If you’ve been following the news (or the weather) this week, you’ll be aware that NSW is currently experiencing an unseasonably warm Spring, with a heatwave bringing concerns about what the summer months may look like for Australia this year. With temperatures set to reach as high as 35 in areas like Bega, it has been reported that a total fire ban has been declared for the state, as well as an extreme fire rating. So, what does that mean?
Total fire ban: What do you need to know?
At times when the fire danger rating is set at Extreme or Catastrophic, the risk of bush fires spreading is naturally much higher – especially when conditions are dry and windy. At times like these, the NSW Rural Fire Service Commissioner may call for a Total Fire Ban as a precaution.
Seeing as we’re talking about a total fire ban in NSW at the moment, we’re referring to the rules listed by the NSW Rural Fire Service. Here are the conditions that must be followed in these circumstances.
“A total fire ban means no fires out in the open,” the website reads.
“During a Total Fire Ban you cannot light, maintain or use a fire in the open, or to carry out any activity in the open that causes, or is likely to cause, a fire.”
This includes hot works (welding, grinding, gas cutting, etc.), and activities like tractor use or slashing are also not recommended while a Total Fire Ban is in effect.
You are also not permitted to use a barbeque or pizza oven that burns wood, charcoal or similar. Additionally, even those who have a fire permit are not exempt from the ban.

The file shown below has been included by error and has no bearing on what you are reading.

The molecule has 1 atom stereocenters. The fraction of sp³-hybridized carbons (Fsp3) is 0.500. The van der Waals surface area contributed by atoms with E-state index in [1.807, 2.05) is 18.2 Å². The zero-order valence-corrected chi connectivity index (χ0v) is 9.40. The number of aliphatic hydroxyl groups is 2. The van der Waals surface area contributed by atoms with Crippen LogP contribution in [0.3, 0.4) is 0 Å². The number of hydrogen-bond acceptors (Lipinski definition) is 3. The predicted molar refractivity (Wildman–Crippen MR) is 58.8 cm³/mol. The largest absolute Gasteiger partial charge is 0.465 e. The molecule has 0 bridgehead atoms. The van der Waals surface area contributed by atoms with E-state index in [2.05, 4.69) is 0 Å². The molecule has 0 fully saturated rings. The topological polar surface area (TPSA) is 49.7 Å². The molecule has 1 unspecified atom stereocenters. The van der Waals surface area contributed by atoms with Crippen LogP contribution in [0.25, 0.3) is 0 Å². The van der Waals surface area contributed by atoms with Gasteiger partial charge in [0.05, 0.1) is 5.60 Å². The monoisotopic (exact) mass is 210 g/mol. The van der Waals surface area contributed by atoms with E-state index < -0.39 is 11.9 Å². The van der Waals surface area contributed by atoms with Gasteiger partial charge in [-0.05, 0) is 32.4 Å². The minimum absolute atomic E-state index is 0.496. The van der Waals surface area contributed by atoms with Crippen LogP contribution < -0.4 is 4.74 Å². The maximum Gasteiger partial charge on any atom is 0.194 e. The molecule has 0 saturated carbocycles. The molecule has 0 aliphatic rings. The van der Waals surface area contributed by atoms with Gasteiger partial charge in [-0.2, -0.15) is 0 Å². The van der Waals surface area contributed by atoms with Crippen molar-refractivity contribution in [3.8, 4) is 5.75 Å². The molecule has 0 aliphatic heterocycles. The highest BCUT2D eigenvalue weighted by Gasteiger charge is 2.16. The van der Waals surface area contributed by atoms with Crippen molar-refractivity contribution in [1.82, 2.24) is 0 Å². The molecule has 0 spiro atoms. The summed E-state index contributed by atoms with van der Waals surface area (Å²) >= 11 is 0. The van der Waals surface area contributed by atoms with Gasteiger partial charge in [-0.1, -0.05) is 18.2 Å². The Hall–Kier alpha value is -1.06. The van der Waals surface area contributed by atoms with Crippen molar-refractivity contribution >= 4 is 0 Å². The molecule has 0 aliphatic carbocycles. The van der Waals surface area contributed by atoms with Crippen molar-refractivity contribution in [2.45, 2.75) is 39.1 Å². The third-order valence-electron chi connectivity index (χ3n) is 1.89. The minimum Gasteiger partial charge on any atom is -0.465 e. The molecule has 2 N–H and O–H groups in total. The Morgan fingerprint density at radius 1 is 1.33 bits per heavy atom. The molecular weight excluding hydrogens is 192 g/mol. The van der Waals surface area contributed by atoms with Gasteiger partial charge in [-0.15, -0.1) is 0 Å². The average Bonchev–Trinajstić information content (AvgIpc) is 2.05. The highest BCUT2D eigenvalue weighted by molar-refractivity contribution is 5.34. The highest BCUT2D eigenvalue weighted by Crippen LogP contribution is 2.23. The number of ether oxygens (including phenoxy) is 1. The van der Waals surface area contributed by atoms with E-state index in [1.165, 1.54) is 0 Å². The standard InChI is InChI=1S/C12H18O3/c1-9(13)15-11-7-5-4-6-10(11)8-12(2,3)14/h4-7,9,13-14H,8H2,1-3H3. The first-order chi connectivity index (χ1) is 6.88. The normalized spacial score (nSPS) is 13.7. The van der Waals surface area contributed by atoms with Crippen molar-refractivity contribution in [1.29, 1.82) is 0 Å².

However, electric and gas barbecues are permitted for use under certain conditions, such as it is used by a responsible adult, and no combustible material is within two metres of the appliance. Full conditions of use are listed here.
Per reporting from the ABC, over 20 schools on the Far South Coast of New South Wales have been closed on September 19 due to the extreme heat. Temperatures are expected to continue through Wednesday, September 20, so closures may very well continue for another day — this is yet to be confirmed, however.
RFS Far South Coast coordinator Chris Anderson spoke with ABC about the news and said that, “Extreme conditions mean you need to take action now to protect your life and property.
“Under an extreme fire danger rating fires will spread quickly and become extremely dangerous.”
If you’d like to learn more about protecting your home from bush fires, here is a guide informed by the CSIRO, which you can read next.